…there has been a change in the history of scholarship on text editing and textual commentary. The principle of searching for, creating or re-creating the best possible text, re-covering it, has been supplanted by the quest for the original text by criticizing, analyzing, and commenting on the manuscript tradition. The “original text”, reconstructed by intuition, reflection, and supposition, became the hypothetical beginning of the tradition andlor of the author’s intention. The search for the original text was also the prime question in the final decades of the 20th century and will doubtless also concern us in the future.

Giuseppe Veltri, “From The Best Text To The Pragmatic Edition: On Editing Rabbinic Texts”, in The New Testament and Rabbinic Literature, eds. Reimund Bieringer, Florentino García Martínez, Didier Pollefeyt, Peter Tomson (Leiden & Boston: Brill, 2010), 64.

“Editing a text belongs to the oldest of scholarly activities”

Editing a text belongs to the oldest of scholarly activities, since scholarship functions not only through the modality of transmission by memorization, but also by writing down and publishing ideas, traditions and useful texts. This was the activity of ancient libraries, which were privileged centres of learning, teaching and research, academies comparable to modern universities and research centres. The first edition of Homer’s verse in the Alexandrian library offered clear-cut criteria to scholarship in defining what is an author’s reading and what can be deemed spurious text. The same or similar criteria were adopted when producing the Christian edition of the Bible in Origen’s Hexapla and in editions made in Christian medieval centres like abbeys, monasteries and church libraries. The humanist renaissance of ancient literature was nothing but a philological movement of editing and translating texts and commenting on them. Finally, German enlightened research on Greek, Roman, and subsequently “Oriental” literature started by putting together criteria and rules to render ancient texts readable for contemporary audiences.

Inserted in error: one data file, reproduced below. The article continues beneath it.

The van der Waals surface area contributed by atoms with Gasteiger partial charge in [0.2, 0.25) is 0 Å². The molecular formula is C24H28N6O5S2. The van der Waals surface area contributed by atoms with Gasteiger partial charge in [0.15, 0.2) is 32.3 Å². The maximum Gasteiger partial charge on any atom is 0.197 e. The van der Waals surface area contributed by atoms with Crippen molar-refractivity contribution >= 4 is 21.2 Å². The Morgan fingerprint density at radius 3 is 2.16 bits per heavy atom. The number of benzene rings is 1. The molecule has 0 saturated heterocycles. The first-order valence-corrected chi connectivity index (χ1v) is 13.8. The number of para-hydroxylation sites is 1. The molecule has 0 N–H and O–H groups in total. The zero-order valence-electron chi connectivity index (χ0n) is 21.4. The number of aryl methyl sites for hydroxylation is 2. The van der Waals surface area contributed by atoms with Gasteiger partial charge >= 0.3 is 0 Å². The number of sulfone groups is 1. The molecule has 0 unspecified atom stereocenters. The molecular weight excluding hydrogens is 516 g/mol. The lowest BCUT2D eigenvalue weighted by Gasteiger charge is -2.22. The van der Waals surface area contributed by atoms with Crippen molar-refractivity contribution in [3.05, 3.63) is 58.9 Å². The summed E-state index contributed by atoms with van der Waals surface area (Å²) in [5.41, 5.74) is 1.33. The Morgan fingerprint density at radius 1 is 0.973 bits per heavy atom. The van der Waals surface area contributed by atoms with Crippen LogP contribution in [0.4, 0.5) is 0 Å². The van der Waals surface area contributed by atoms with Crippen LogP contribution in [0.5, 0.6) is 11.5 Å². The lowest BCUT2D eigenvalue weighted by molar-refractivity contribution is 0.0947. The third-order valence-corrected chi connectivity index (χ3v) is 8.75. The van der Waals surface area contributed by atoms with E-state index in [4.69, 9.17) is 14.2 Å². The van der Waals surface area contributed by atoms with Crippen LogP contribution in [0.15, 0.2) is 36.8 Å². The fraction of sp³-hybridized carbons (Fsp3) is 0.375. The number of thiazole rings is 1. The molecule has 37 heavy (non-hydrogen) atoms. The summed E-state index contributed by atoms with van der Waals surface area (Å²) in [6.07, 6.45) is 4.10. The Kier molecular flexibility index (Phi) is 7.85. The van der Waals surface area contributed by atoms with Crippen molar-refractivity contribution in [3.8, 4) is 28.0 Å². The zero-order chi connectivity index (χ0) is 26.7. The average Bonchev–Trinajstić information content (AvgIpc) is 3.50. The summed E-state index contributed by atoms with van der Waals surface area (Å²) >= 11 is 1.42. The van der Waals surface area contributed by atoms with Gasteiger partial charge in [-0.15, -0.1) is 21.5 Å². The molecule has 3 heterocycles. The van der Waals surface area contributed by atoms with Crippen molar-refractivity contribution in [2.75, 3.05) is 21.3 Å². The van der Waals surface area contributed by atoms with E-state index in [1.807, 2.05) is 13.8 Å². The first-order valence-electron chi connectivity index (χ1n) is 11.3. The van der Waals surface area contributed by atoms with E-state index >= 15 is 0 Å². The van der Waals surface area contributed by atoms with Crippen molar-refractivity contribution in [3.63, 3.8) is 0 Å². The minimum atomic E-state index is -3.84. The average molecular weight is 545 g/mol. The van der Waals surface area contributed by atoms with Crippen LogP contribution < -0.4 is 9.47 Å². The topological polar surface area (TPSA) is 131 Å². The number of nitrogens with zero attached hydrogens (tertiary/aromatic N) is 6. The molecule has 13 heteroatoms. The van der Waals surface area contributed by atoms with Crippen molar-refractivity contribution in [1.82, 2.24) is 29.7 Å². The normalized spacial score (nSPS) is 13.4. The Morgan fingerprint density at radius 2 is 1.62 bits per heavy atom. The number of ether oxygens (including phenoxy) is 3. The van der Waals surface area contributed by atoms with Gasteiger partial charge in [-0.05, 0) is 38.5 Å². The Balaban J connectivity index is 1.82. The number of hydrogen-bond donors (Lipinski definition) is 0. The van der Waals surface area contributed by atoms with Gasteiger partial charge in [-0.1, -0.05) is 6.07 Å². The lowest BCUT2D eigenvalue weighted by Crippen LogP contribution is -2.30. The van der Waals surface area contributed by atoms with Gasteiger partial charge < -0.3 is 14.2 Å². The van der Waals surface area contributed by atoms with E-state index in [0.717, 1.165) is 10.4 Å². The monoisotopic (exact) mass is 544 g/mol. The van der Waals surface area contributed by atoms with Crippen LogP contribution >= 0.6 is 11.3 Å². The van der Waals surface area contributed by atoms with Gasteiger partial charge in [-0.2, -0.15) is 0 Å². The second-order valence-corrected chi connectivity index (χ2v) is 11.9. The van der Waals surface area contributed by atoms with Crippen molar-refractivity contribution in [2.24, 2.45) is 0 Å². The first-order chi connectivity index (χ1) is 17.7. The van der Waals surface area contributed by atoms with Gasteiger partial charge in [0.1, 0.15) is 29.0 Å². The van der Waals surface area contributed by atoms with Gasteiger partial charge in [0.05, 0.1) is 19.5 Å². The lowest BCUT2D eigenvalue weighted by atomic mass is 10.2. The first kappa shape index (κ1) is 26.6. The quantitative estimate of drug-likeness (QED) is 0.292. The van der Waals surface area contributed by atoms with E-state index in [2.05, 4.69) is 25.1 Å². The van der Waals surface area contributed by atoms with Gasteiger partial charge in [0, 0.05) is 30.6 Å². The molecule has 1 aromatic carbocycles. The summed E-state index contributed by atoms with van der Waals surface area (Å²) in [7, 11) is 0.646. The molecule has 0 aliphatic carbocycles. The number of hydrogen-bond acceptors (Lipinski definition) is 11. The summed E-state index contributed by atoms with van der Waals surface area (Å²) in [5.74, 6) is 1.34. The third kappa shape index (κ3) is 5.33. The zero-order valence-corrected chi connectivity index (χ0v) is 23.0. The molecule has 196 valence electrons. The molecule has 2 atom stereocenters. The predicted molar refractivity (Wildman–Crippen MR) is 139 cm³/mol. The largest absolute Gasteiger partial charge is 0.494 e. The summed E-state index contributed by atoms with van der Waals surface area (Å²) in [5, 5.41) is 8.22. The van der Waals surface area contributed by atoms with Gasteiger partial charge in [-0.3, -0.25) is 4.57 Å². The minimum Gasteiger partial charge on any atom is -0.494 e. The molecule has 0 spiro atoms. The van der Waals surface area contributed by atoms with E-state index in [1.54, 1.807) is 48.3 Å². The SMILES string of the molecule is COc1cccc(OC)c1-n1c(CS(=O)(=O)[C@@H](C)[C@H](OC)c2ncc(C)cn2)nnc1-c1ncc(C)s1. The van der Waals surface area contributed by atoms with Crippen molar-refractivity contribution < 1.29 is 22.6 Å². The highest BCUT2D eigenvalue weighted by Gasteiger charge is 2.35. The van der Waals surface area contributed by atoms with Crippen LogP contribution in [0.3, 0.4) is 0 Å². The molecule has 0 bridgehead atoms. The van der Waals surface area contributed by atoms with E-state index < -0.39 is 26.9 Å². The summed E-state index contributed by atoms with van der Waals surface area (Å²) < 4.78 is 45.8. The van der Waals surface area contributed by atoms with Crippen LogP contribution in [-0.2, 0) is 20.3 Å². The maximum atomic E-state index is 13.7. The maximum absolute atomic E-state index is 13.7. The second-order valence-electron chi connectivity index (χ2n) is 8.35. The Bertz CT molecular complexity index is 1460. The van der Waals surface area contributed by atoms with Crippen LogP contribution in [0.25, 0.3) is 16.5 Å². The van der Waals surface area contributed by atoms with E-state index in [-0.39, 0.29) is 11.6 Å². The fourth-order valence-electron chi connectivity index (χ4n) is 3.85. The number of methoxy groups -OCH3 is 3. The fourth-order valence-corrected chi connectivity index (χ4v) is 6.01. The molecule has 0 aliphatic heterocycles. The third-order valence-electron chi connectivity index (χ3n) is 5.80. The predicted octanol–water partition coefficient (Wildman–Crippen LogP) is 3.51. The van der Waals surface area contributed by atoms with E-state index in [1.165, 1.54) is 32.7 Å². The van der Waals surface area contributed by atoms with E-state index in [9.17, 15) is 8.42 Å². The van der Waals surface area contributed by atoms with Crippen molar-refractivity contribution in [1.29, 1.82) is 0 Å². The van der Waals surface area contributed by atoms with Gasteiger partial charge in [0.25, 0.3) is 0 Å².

Giuseppe Veltri, “From The Best Text To The Pragmatic Edition: On Editing Rabbinic Texts”, in The New Testament and Rabbinic Literature, eds. Reimund Bieringer, Florentino García Martínez, Didier Pollefeyt, Peter Tomson (Leiden & Boston: Brill, 2010), 63.

The edition of ancient, medieval, and, on occasion, modern texts is a titanic task

The edition of ancient, medieval, and, on occasion, modern texts is a titanic task. Provided the text was produced by one author, the main question is whether to record all the different versions of the textual creation, if extant, or to single out the “original” text seen either as the absolute beginning of the creative process or its final redaction. In regard to the final redaction by the author, it is necessary to distinguish between his/her former manuscript and the corrections of the text in print and after first print.

Giuseppe Veltri, “From The Best Text To The Pragmatic Edition: On Editing Rabbinic Texts”, in The New Testament and Rabbinic Literature, eds. Reimund Bieringer, Florentino García Martínez, Didier Pollefeyt, Peter Tomson (Leiden & Boston: Brill, 2010), 64.